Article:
H.R. 491: Global Online Freedom Act of 2013

Feb 04, 2013
Referred to Committee
2% chance of being enacted
Track this bill
Christopher “Chris” Smith
Representative for New Jersey's 4th congressional district
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Last Updated
Feb 04, 2013
28 pages
Related Bills
H.R. 1389 (112th) was a previous version of this bill.

Referred to Committee
Last Action: Apr 06, 2011


This bill was assigned to a congressional committee on February 4, 2013, which will consider it before possibly sending it on to the House or Senate as a whole.

Introduced Feb 04, 2013
Referred to Committee Feb 04, 2013
Reported by Committee ...
Passed House ...
Passed Senate ...
Signed by the President ...

14% chance of getting past committee.
2% chance of being enacted.

Only 11% of bills made it past committee and only about 3% were enacted in 2011–2013. [show factors | methodology]

Full Title

To prevent United States businesses from cooperating with repressive governments in transforming the Internet into a tool of censorship and surveillance, to fulfill the responsibility of the United States Government to promote freedom of expression on the Internet, to restore public confidence in the integrity of United States businesses, and for other purposes.


No summaries available.

2 cosponsors (1D, 1R) (show)

House Financial Services

House Foreign Affairs

Africa, Global Health, Global Human Rights, and International Organizations

House Ways and Means

The committee chair determines whether a bill will move past the committee stage.

Primary Source

THOMAS.gov (The Library of Congress)

GovTrack gets most information from THOMAS, which is updated generally one day after events occur. Activity since the last update may not be reflected here. Data comes via the congress project.


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H.R. stands for House of Representatives bill.

A bill must be passed by both the House and Senate in identical form and then be signed by the president to become law.

The bill’s title was written by its sponsor.

GovTrack’s Bill Summary

We don’t have a summary available yet.

Library of Congress Summary

The summary below was written by the Congressional Research Service, which is a nonpartisan division of the Library of Congress.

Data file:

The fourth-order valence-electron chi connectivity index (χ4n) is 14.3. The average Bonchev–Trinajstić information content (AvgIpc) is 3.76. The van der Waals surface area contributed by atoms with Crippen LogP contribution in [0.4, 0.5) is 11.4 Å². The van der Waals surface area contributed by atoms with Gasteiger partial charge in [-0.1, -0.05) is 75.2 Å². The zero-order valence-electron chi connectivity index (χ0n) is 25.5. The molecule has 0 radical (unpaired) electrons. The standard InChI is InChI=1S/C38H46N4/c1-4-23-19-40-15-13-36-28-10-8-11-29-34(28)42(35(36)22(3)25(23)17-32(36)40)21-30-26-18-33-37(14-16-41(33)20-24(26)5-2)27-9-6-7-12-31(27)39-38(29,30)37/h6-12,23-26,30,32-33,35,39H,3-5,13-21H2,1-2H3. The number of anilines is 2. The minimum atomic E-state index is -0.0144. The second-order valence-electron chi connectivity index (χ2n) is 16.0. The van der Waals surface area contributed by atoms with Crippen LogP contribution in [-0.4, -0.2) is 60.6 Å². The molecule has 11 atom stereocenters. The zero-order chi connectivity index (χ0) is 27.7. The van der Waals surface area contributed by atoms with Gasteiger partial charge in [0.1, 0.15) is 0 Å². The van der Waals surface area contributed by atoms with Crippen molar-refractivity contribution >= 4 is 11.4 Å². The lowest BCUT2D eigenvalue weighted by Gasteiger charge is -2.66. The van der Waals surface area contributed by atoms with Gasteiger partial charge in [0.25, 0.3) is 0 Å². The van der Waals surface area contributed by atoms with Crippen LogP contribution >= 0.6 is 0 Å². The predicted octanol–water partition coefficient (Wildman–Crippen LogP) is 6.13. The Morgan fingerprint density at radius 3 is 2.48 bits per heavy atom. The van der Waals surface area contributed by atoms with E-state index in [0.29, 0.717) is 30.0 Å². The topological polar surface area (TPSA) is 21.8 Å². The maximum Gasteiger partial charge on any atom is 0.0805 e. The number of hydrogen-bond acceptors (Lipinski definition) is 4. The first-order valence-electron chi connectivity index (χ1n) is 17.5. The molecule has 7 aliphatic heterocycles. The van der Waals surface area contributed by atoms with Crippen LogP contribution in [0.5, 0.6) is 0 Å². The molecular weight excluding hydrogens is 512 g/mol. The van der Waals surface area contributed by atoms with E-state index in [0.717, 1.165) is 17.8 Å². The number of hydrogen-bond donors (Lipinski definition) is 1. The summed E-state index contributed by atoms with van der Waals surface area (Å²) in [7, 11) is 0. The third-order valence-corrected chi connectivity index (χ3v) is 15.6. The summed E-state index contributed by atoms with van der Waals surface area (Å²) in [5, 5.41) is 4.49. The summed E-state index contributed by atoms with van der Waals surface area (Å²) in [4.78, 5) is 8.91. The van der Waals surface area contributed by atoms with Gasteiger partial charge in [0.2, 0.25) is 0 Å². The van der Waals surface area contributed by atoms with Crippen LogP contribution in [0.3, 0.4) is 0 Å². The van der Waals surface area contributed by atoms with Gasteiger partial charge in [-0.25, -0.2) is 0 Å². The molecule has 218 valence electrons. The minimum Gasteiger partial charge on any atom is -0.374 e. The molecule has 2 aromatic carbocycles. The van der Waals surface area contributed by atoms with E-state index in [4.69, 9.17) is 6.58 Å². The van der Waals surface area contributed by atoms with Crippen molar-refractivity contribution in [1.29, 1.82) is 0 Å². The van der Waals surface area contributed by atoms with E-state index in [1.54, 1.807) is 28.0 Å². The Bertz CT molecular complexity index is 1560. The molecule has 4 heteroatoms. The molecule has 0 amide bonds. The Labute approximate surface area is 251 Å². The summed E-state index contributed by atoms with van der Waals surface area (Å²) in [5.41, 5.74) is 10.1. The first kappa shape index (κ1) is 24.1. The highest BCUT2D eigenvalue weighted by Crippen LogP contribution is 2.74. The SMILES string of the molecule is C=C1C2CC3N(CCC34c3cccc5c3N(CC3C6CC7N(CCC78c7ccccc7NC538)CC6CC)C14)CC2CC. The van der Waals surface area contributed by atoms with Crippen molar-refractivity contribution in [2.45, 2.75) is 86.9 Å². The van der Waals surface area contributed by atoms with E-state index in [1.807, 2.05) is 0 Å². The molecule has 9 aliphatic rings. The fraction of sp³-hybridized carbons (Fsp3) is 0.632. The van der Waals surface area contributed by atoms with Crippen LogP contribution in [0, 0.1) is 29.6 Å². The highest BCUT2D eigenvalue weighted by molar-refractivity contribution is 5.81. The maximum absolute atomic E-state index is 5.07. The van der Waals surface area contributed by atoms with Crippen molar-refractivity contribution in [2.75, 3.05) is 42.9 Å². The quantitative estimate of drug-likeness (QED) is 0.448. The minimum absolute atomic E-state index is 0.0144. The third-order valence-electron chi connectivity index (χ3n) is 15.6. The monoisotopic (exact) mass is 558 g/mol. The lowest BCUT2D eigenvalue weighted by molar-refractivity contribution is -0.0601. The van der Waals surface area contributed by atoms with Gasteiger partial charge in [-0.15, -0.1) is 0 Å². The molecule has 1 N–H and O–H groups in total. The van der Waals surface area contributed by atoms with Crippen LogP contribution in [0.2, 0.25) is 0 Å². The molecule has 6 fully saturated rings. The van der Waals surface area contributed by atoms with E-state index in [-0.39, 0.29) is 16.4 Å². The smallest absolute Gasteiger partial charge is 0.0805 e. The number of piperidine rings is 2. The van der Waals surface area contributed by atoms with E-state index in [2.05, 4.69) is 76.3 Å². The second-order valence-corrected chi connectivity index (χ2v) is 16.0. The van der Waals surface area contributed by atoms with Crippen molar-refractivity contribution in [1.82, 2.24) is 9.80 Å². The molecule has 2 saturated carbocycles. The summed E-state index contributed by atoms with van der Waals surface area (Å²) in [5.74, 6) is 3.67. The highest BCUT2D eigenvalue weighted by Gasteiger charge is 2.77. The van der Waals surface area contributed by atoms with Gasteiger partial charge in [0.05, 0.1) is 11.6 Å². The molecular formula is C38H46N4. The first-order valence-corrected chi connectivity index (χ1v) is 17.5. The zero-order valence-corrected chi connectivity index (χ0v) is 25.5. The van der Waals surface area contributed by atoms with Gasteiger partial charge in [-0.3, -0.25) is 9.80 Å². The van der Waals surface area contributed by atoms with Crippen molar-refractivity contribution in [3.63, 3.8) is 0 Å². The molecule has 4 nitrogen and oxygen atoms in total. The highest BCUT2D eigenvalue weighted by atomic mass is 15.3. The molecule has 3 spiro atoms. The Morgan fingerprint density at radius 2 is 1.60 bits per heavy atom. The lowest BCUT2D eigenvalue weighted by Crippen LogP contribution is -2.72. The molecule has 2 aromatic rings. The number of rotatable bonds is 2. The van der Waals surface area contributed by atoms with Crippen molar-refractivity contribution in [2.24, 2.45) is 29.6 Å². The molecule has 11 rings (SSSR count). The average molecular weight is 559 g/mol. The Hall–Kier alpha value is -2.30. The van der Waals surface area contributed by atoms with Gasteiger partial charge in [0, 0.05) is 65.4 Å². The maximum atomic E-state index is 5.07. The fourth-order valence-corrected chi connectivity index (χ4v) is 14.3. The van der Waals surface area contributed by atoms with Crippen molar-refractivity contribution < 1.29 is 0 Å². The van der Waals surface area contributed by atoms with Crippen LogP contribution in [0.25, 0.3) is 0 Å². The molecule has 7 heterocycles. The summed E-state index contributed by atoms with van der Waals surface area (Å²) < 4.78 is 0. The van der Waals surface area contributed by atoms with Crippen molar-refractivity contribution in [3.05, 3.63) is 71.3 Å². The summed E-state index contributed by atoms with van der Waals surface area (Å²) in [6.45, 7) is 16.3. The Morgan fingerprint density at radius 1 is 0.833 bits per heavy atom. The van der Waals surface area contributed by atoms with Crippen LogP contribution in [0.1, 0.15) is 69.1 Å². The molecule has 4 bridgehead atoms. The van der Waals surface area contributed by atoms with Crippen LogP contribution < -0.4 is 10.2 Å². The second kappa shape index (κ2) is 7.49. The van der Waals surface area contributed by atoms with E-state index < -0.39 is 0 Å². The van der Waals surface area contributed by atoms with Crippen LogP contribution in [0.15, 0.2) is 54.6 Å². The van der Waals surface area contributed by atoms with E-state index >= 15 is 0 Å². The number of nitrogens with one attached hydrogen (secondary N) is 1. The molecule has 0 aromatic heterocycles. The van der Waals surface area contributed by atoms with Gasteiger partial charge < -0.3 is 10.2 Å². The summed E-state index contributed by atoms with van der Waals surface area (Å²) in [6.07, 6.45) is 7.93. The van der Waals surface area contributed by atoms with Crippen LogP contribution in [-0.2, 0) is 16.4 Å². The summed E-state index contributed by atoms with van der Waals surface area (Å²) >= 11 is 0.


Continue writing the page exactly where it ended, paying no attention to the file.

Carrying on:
Global Online Freedom Act of 2013 - Makes it U.S. policy to: (1) promote the freedom to seek, receive, and impart information and ideas through any media; (2) use all appropriate instruments of U.S. influence to support the free flow of information without interference or discrimination; and (3) deter U.S. businesses from cooperating with Internet-restricting countries in effecting online censorship.
Expresses the sense of Congress that: (1) the President should seek international agreements to protect Internet freedom; and (2) U.S. businesses operating in foreign countries should ensure online access to U.S.-supported websites and government reports, promote the security of Internet users, and limit censorship of protected political and religious speech and information.
Amends the Foreign Assistance Act of 1961 to require assessments of freedom of expression with respect to electronic information in each foreign country.
Directs the Secretary of State to annually designate Internet-restricting countries.
Amends the Securities Exchange Act of 1934 to require each Internet communications service company that operates in an Internet-restricting country to include in its annual report information relating to:
(1) human rights due diligence,
(2) policies pertaining to the collection and disclosure of personally identifiable information, and
(3) restrictions on Internet search engines or content hosting services.
Sets forth an exception for companies that include in their annual report a certification of their participation in good standing with the Global Network Initiative or other specified multi-stakeholder initiatives.
Amends the Export Administration Act of 1979, as continued in effect under the International Emergency Economic Powers Act, to direct the Secretary of Commerce to:
(1) establish a list of goods and technology that would assist a foreign government in acquiring the capability to carry out censorship, surveillance, or any other related activity through means of telecommunications, including the Internet; and
(2) prohibit the export of listed goods or technology to a government end-user (including a wholly or partially government-owned telecommunications or Internet service provider) in any Internet-restricting country.

House Republican Conference Summary

The summary below was written by the House Republican Conference, which is the caucus of Republicans in the House of Representatives.

No summary available.

House Democratic Caucus Summary

The House Democratic Caucus does not provide summaries of bills.

So, yes, we display the House Republican Conference’s summaries when available even if we do not have a Democratic summary available. That’s because we feel it is better to give you as much information as possible, even if we cannot provide every viewpoint.

We’ll be looking for a source of summaries from the other side in the meanwhile.

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